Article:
Here’s a roundup of education briefs from around Southwest and Southside:
Roanoke College adds disability studies concentration
Roanoke College has announced it’s now offering a concentration in disability studies. The curriculum is designed to blend interdisciplinary coursework and experiential learning to give students a deeper understanding of the growing population of people with disabilities, according to a release from the school.
“The creation of a dedicated concentration puts Roanoke College at the forefront of the disability studies movement,” the statement said. Students in the concentration include future health and human services professionals, research students, education majors and more.
“The rates at which people are being diagnosed with a disability increases every year; especially autism and dementia,” said Andréa Burchfield, assistant professor of psychology in a statement. “As numbers rise, students entering many career fields are more likely to encounter clients, patients and employees who live with a disability. Understanding the wide-ranging nature of disabilities will enable future professionals to provide better services.”
The concentration requires five courses, including two foundational courses focusing on disability theory and lived experience. It culminates in a final capstone project. The opportunities for disability-related classes and real-world internships span departments and disciplines across campus. The initiative was led by a multi-department faculty team: Burchfield (Psychology), Frances McCutcheon (Biology), and Teresa Milbrodt (English & Communication Studies).
Other additions in Roanoke College’s curriculum in recent years include the establishment of an engineering science major, a comprehensive department for education majors, and an innovative health studies partnership with Carilion Clinic.
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Virginia Tech gets grant to turn food waste into biodegradable bioplastics
Researchers in the College of Agriculture and Life Sciences at Virginia Tech received a $2.4 million grant from the U.S. Department of Agriculture (USDA) to create bioplastics from food waste diverted from landfills.
The three-year grant will test the scalability and feasibility of the conversion of these wastes into bioplastics on a national and global scale, with the target of keeping costs for the produced bioplastics as low as possible. Unlike traditional plastics made from petroleum-based materials, bioplastics are made from biological elements such as plant or animal oils and naturally degrade in compost and waterways.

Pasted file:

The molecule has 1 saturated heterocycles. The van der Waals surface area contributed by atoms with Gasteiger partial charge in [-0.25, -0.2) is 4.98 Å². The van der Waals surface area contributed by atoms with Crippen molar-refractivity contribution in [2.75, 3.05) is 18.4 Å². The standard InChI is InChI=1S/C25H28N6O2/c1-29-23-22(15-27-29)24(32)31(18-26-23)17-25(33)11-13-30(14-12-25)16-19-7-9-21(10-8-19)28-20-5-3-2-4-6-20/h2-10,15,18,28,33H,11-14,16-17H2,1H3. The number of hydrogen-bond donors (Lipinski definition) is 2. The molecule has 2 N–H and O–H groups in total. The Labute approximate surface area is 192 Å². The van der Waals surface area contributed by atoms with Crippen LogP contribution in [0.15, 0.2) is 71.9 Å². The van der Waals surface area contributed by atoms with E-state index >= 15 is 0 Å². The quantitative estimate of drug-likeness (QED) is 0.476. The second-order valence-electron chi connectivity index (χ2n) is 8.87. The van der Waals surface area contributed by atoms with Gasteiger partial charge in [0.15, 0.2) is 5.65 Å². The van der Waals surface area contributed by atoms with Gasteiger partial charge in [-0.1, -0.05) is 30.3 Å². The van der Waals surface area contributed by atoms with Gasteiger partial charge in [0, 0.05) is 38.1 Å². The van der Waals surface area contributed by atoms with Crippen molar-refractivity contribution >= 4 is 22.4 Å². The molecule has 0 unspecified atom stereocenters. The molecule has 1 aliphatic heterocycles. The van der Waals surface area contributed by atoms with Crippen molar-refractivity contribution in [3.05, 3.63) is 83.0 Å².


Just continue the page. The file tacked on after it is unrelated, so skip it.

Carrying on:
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Pamplin College of Business names Ivana Bartoletti as inaugural visiting cybersecurity and privacy executive fellow
Ivana Bartoletti, global data privacy officer at Wipro, will serve as the inaugural visiting cybersecurity and privacy executive fellow at Virginia Tech’s Pamplin College of Business.
During her two-year appointment, Bartoletti will collaborate closely with Pamplin faculty and Ph.D. students, providing unique insights and expertise from her distinguished career as an international thought leader in the fields of privacy, data protection and responsible technology. She also will participate in seminars and events and contribute to cybersecurity research at the college.
She is co-editor of “The AI Book,” a handbook for investors, entrepreneurs and fintech visionaries, and is author of “An Artificial Revolution, on Power, Politics and AI.” Bartoletti is founder of the influential Women Leading in AI network that brings together female thinkers, scientists, academics, businesswomen and politicians to influence the future of artificial intelligence on a global scale.
For the last two years, Bartoletti was visiting policy fellow at the University of Oxford, where she focused on furthering global sharing of information through the context of privacy, security, data protection and human rights.
In 2022, Bartoletti received the Privacy Leader of the Year, Technology Awards at the UK PICCASO Privacy Awards.